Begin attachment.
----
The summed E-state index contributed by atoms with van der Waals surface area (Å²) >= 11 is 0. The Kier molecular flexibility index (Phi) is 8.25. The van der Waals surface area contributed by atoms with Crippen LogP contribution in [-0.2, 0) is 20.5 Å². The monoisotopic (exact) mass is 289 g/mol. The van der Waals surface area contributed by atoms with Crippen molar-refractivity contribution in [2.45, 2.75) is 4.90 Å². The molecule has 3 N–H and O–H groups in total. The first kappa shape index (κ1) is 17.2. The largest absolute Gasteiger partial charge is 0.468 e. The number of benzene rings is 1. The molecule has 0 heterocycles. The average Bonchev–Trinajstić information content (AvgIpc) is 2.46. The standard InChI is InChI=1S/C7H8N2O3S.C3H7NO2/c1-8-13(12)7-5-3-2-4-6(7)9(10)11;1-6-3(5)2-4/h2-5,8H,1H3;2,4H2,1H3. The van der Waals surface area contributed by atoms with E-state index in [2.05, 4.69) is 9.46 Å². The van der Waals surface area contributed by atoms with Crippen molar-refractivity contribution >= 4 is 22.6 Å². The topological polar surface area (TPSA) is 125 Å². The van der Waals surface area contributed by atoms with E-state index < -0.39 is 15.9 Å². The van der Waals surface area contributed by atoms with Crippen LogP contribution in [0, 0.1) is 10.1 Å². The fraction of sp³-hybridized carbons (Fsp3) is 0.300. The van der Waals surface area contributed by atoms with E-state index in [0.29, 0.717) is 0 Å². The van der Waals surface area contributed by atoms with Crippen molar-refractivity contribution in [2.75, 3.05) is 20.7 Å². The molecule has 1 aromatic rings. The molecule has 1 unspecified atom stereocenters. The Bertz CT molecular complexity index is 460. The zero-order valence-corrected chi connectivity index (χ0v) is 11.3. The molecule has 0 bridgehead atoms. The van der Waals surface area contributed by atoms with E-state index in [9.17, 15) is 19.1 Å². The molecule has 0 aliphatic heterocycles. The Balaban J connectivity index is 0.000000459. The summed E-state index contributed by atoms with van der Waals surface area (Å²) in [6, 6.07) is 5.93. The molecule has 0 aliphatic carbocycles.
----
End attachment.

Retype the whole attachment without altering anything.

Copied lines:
The summed E-state index contributed by atoms with van der Waals surface area (Å²) >= 11 is 0. The Kier molecular flexibility index (Phi) is 8.25. The van der Waals surface area contributed by atoms with Crippen LogP contribution in [-0.2, 0) is 20.5 Å². The monoisotopic (exact) mass is 289 g/mol. The van der Waals surface area contributed by atoms with Crippen molar-refractivity contribution in [2.45, 2.75) is 4.90 Å². The molecule has 3 N–H and O–H groups in total. The first kappa shape index (κ1) is 17.2. The largest absolute Gasteiger partial charge is 0.468 e. The number of benzene rings is 1. The molecule has 0 heterocycles. The average Bonchev–Trinajstić information content (AvgIpc) is 2.46. The standard InChI is InChI=1S/C7H8N2O3S.C3H7NO2/c1-8-13(12)7-5-3-2-4-6(7)9(10)11;1-6-3(5)2-4/h2-5,8H,1H3;2,4H2,1H3. The van der Waals surface area contributed by atoms with E-state index in [2.05, 4.69) is 9.46 Å². The van der Waals surface area contributed by atoms with Crippen molar-refractivity contribution >= 4 is 22.6 Å². The topological polar surface area (TPSA) is 125 Å². The van der Waals surface area contributed by atoms with E-state index < -0.39 is 15.9 Å². The van der Waals surface area contributed by atoms with Crippen LogP contribution in [0, 0.1) is 10.1 Å². The fraction of sp³-hybridized carbons (Fsp3) is 0.300. The van der Waals surface area contributed by atoms with E-state index in [0.29, 0.717) is 0 Å². The van der Waals surface area contributed by atoms with Crippen molar-refractivity contribution in [2.75, 3.05) is 20.7 Å². The molecule has 1 aromatic rings. The molecule has 1 unspecified atom stereocenters. The Bertz CT molecular complexity index is 460. The zero-order valence-corrected chi connectivity index (χ0v) is 11.3. The molecule has 0 bridgehead atoms. The van der Waals surface area contributed by atoms with E-state index in [9.17, 15) is 19.1 Å². The molecule has 0 aliphatic heterocycles. The Balaban J connectivity index is 0.000000459. The summed E-state index contributed by atoms with van der Waals surface area (Å²) in [6, 6.07) is 5.93. The molecule has 0 aliphatic carbocycles.